After completing this week's readings, I wanted to better understand risks associated with "institutional voids" noted by author's Khanna, Palepu, and Sinha in Strategies that Fit Emerging Markets. I ultimately stumbled upon an interesting article on micro-political risk that provides some basic advice on risk identification and adaptation. Specifically, political risk analysis entails the deconstruction of sociopolitical and politico-economic environments as to determine potential positive and negative influences to business operations in a foreign country. Alon and Herbert (2009) illustrate three distinct dimensions of political risk: (i) micro versus macro, (ii) internal versus external, and (iii) positive outcomes versus negative outcomes (p. 129-130). The authors then further define micro-political risk as a type of “uncertainty” associated with “political processes” of another country that might affect “the firm’s operations, assets, or financial condition” (Alon & Herbert, 2009, p. 130). In this sense, micro-political risk analysis represents a vital precondition to foreign operations, and each firm operating internationally should adopt a risk analysis structure based on (i) issue recognition and (ii) strategic readjustment.
Issue recognition involves the process of issue deconstruction and classification. On a general level, risk can originate at the macro level, the micro level, or somewhere between the two. Analysis in each area therefore supplements analysis in the other (Alon & Herbert, 2009, p. 128). More specifically, internally- and externally-oriented economic, political, social, and firm-related factors combine to determine the micro-political risk environment for a specific firm operating in a specific country (Alon & Herbert, 2009, p. 131). This makes for an extremely complex operating environment, as many firms have multiple business units in multiple countries. Alon and Herbert (2009) recommend a “rank-ordering of micro-political risk factors by their potential impact on the firm” as a means of mitigating some complexity by systematizing the process of risk measurement and risk management (p. 135). Indeed, such a process helps to differentiate between numerous intermingled risk factors. However, this can only occur after a firm has recognized the potential magnitude of the issue on a case-by-case basis (thus, issue recognition).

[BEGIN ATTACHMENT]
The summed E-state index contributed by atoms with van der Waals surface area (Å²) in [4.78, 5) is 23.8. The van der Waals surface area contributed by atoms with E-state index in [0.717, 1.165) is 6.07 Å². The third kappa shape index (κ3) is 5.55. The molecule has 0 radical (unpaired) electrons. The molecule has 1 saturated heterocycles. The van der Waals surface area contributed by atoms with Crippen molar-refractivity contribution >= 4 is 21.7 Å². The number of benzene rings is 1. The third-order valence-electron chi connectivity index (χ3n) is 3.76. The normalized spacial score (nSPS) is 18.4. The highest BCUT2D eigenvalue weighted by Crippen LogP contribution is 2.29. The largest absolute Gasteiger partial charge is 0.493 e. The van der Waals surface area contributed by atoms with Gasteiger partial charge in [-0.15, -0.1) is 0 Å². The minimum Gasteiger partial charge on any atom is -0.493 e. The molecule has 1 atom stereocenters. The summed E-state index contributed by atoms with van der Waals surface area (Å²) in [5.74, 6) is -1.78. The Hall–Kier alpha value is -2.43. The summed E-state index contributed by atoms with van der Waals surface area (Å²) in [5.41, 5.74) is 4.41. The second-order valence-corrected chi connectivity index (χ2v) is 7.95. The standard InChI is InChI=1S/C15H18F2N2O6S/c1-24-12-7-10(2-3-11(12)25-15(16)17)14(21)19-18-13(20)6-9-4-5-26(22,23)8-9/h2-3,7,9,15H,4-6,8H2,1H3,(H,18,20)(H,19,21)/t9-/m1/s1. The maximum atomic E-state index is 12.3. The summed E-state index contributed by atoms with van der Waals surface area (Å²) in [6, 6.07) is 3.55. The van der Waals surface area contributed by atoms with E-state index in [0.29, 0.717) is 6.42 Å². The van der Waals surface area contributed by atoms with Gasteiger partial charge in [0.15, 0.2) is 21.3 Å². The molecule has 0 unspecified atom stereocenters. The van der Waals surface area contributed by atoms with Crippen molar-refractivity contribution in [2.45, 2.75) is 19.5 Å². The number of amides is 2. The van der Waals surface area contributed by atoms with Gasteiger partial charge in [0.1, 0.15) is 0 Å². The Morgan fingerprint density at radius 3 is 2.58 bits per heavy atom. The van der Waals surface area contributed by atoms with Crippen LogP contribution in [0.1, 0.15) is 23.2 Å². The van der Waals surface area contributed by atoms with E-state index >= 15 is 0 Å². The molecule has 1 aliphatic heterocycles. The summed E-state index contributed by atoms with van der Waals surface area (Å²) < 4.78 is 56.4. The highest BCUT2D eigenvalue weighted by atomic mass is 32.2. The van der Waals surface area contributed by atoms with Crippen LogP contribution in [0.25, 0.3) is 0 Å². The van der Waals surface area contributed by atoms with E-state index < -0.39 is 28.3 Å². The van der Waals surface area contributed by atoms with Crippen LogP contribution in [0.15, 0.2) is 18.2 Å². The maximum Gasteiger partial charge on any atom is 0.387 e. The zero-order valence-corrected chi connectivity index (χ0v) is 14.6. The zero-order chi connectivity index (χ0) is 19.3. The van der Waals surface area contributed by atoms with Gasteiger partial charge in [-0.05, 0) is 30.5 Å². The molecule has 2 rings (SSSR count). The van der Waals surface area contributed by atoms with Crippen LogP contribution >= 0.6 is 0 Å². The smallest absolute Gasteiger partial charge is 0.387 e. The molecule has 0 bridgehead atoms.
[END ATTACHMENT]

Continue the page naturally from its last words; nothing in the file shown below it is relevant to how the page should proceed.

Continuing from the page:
Strategic readjustment involves the process of assessment and action across time. Invariably, micro-political concerns will differ between firms depending on specific socio-politico-economic environments and the type of industry. These concerns will also change internally over time. Accordingly, determinations of micro-political risk are not static requirements, but, rather, should involve continuous assessment and action. This allows firms to better “accommodate” negative factors while simultaneously “monitoring and reinforcing” positive factors (Alon & Herbert, 2009, p. 136). For example, should a local producer acquire the necessary skills and expertise to challenge the foreign firm, that firm must compare its relative economic contributions and readjust policies as to increase its value and decrease micro-political risk. Such a fluid approach will ensure “unremitting awareness of the constant evolution of host country pressures” (Alon & Herbert, 2009, p. 136).
While somewhat basic, this risk analysis structure implies a level of regularity or persistance in analyzing the sociopolitical and politico-economic environment in a foreign country. In this way, micro-political risk represents an important metric in the analysis of the long-term viability of a firm’s foreign-based business units. Ultimately, while Khanna, Palepu, and Sinha (2005) write about entry decisions related to (1) adapting strategies, (2) changing contexts, and (3) staying away, Alon and Herbert note the level of persistence required in maintaining foreign operations (p.13).
Alon, I. & Herbert, T.T. (2009). A Stranger in a Strange Land: Micro Political Risk and the Multinational Firm. Business Horizons, 52.
Khanna, T., Palepu, K.G., & Sinha, J. (2005). Strategies that Fit Emerging Markets. Harvard Business School Publishing: Boston, MA.